Water is always eager to make its way into our living spaces. One crack is all that is needed to cause a serious problem in any indoor environment. As temperatures increase across the country, homeowners should be aware of vulnerable areas such as rooftops, windows, and other possible ports of entry. Home inspectors Nick Gramicko and Ethan Ward of the International Association of Certified Home Inspectors say basements are particularly susceptible.
Basements are typically the area of a structure most at risk for water damage because they are located below grade and surrounded by soil. Soil releases water it has absorbed during rain or when the snow melts, and the water can end up in the basement through leaks or cracks. Water can even migrate through solid concrete walls via capillary action, which is a phenomenon whereby liquid spontaneously rises in a narrow space, such as a thin tube, or via porous materials. Wet basements can cause problems that include peeling paint, toxic mold contamination, building rot, foundation collapse, and termite damage. Even interior air quality can be affected if naturally occurring gasses released by the soil are being transmitted into the basement.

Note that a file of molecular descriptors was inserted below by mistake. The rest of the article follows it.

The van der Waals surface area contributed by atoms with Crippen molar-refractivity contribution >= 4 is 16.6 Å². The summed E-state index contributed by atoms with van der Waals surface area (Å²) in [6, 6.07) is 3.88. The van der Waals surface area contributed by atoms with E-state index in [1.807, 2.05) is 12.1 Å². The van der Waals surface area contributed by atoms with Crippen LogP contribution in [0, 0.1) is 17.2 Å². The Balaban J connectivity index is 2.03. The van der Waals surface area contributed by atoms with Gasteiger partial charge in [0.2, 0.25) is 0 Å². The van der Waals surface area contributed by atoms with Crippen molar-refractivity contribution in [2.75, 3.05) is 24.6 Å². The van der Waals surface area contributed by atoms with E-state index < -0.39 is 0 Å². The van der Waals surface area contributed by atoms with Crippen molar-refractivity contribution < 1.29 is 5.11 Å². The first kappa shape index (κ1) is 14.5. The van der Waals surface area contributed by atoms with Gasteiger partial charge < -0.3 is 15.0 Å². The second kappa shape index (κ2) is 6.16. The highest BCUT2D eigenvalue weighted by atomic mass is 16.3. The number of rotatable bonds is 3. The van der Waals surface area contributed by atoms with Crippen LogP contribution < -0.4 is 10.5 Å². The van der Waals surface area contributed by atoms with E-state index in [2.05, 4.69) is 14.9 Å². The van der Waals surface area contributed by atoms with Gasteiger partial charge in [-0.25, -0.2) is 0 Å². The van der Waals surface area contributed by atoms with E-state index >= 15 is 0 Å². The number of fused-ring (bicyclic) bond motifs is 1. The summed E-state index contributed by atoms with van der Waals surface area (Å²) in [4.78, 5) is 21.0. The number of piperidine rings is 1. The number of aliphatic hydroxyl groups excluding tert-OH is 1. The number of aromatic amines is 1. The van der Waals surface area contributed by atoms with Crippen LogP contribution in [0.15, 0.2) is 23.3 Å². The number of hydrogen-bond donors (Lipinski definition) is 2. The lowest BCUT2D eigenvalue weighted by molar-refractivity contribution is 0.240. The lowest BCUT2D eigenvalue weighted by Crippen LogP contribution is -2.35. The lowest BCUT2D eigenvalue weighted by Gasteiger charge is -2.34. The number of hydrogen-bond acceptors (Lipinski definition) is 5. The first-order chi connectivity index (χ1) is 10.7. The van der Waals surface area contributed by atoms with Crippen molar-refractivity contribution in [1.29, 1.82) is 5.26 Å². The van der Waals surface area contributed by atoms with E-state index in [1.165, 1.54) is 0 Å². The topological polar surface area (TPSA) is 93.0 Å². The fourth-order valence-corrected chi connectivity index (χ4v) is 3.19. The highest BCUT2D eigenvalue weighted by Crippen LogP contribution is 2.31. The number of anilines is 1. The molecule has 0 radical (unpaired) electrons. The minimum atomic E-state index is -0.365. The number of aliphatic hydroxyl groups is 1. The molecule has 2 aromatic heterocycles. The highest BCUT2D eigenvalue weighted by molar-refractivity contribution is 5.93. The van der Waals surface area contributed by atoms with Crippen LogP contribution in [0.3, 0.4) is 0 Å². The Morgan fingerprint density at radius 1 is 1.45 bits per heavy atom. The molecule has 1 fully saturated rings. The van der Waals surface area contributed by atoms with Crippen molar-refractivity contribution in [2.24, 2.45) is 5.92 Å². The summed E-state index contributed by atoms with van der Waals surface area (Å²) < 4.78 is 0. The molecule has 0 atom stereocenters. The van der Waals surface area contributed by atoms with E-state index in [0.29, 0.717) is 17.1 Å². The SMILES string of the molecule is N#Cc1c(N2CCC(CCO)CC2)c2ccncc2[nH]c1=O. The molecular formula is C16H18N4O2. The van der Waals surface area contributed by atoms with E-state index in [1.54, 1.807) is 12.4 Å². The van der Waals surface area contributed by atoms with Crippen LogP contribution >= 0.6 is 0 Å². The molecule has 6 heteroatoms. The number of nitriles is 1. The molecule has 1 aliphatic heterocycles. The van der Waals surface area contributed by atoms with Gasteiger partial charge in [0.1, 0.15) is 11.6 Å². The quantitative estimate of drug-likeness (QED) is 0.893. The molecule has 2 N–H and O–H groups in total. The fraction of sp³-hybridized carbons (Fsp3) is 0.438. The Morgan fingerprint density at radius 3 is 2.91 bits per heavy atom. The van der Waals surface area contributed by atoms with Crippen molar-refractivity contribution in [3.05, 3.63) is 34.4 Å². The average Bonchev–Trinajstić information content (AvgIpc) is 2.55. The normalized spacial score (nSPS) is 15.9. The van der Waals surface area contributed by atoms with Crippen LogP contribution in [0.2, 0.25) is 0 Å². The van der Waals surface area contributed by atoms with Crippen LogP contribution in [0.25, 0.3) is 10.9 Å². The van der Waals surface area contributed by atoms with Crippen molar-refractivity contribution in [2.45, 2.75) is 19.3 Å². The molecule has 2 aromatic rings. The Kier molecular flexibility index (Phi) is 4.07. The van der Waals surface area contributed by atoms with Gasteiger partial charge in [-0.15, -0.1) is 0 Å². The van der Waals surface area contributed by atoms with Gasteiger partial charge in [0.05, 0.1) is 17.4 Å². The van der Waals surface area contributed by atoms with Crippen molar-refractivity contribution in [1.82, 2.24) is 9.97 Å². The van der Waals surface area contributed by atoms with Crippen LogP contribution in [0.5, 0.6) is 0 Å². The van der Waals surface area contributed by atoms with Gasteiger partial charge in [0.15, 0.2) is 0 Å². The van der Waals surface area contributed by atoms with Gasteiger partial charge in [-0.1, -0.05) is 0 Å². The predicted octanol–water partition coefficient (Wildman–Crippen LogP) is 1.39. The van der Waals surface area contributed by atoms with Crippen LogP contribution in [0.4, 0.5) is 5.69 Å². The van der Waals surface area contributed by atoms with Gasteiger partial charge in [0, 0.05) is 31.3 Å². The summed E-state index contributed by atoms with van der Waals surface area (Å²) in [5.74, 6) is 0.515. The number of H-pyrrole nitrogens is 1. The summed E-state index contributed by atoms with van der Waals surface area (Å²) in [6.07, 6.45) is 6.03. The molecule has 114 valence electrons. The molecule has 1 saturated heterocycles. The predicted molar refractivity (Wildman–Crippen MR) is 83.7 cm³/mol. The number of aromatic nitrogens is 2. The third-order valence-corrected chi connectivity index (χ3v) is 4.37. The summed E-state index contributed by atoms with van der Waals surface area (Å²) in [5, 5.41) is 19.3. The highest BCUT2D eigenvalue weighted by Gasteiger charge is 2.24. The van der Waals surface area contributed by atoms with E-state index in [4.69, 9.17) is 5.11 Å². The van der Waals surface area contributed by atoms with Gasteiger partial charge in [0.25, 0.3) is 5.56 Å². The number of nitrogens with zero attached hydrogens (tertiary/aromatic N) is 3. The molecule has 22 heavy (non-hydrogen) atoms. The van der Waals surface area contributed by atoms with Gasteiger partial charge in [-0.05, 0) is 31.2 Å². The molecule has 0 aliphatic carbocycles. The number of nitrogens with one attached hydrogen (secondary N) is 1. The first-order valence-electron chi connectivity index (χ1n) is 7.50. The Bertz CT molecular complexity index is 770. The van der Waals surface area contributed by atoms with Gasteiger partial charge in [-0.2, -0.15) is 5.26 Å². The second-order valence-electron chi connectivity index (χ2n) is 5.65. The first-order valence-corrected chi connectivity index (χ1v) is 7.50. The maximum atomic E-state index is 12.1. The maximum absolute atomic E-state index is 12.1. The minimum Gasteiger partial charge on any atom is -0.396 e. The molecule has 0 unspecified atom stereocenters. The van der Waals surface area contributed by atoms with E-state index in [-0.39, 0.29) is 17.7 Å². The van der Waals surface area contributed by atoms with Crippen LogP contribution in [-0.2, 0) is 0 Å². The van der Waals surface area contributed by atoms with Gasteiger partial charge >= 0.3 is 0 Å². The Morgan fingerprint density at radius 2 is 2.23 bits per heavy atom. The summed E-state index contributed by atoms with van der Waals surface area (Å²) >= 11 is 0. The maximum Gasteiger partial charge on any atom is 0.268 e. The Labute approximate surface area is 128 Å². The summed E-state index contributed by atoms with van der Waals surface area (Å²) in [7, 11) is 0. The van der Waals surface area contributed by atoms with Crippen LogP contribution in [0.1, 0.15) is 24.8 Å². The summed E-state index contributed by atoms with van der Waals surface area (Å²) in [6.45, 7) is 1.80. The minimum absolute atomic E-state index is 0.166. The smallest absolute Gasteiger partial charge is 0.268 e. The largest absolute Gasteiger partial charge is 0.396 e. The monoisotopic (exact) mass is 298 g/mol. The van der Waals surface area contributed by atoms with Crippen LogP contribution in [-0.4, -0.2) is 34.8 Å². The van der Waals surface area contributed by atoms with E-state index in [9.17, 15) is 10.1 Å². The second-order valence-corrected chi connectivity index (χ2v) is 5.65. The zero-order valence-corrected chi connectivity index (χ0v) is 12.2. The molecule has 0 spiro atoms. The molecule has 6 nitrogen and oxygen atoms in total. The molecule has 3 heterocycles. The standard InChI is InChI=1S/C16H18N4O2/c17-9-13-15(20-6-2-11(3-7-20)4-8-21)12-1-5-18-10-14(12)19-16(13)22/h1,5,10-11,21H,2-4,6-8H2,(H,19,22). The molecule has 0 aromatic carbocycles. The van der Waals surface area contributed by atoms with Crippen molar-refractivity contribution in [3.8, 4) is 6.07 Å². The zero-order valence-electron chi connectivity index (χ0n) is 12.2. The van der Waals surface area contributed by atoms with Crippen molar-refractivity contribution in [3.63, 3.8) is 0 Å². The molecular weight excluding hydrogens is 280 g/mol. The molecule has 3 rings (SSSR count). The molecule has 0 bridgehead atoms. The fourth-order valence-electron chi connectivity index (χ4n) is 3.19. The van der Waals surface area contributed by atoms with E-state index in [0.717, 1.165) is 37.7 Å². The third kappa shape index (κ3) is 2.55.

Gramicko and Ward encourage homeowners to check all gutters and downspouts, making sure that melting snow is routed away from the building. Ideally all water pooling should occur at least 10 feet from the home. This is something important to check when buying or renting a home. (For more see Guidelines for Buying a Home.)
If you suspect moisture is creeping into your basement, a moisture meter is a simple and affordable way to check for water intrusion. Moisture meters are available for less than $25 on Amazon or at your local home improvement center.
Gramicko and Ward offer suggestions for repairing cracks using a mixture of epoxy and latex cement for smaller cracks or mortar for cracks more than 1/8 inch. Also, they offer specifics for applying sealants to walls and floors. (See the article Basic Waterproofing for the Basement.)
When it comes to melting snow, a little awareness and pro-action can go a long way toward enjoying the spring thaw!